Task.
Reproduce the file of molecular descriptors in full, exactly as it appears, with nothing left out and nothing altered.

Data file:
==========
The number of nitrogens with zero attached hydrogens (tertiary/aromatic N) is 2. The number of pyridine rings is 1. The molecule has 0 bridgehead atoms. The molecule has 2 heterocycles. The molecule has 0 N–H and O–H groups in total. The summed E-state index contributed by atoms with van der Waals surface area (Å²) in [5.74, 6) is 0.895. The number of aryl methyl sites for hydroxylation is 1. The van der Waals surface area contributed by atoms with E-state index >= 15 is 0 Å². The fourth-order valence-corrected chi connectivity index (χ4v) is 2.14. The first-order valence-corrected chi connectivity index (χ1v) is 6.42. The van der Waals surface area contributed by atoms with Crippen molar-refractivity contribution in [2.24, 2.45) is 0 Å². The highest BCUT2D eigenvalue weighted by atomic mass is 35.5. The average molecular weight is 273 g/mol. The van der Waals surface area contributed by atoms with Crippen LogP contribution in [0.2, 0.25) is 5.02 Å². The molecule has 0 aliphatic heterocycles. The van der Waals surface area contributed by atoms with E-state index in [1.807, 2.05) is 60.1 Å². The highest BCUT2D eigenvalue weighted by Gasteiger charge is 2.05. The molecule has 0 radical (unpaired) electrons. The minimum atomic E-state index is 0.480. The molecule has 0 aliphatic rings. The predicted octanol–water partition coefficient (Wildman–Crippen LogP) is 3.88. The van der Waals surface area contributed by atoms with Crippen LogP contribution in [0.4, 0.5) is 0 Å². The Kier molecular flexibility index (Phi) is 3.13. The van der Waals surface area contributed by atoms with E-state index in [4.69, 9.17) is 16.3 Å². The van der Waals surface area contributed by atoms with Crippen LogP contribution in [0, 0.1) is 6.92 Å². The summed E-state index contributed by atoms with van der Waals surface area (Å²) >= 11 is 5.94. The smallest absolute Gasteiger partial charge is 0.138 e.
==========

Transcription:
The number of nitrogens with zero attached hydrogens (tertiary/aromatic N) is 2. The number of pyridine rings is 1. The molecule has 0 bridgehead atoms. The molecule has 2 heterocycles. The molecule has 0 N–H and O–H groups in total. The summed E-state index contributed by atoms with van der Waals surface area (Å²) in [5.74, 6) is 0.895. The number of aryl methyl sites for hydroxylation is 1. The van der Waals surface area contributed by atoms with E-state index >= 15 is 0 Å². The fourth-order valence-corrected chi connectivity index (χ4v) is 2.14. The first-order valence-corrected chi connectivity index (χ1v) is 6.42. The van der Waals surface area contributed by atoms with Crippen molar-refractivity contribution in [2.24, 2.45) is 0 Å². The highest BCUT2D eigenvalue weighted by atomic mass is 35.5. The average molecular weight is 273 g/mol. The van der Waals surface area contributed by atoms with Crippen LogP contribution in [0.2, 0.25) is 5.02 Å². The molecule has 0 aliphatic heterocycles. The van der Waals surface area contributed by atoms with E-state index in [1.807, 2.05) is 60.1 Å². The highest BCUT2D eigenvalue weighted by Gasteiger charge is 2.05. The molecule has 0 radical (unpaired) electrons. The minimum atomic E-state index is 0.480. The molecule has 0 aliphatic rings. The predicted octanol–water partition coefficient (Wildman–Crippen LogP) is 3.88. The van der Waals surface area contributed by atoms with Crippen LogP contribution in [0.4, 0.5) is 0 Å². The Kier molecular flexibility index (Phi) is 3.13. The van der Waals surface area contributed by atoms with E-state index in [4.69, 9.17) is 16.3 Å². The van der Waals surface area contributed by atoms with Crippen LogP contribution in [0, 0.1) is 6.92 Å². The summed E-state index contributed by atoms with van der Waals surface area (Å²) >= 11 is 5.94. The smallest absolute Gasteiger partial charge is 0.138 e.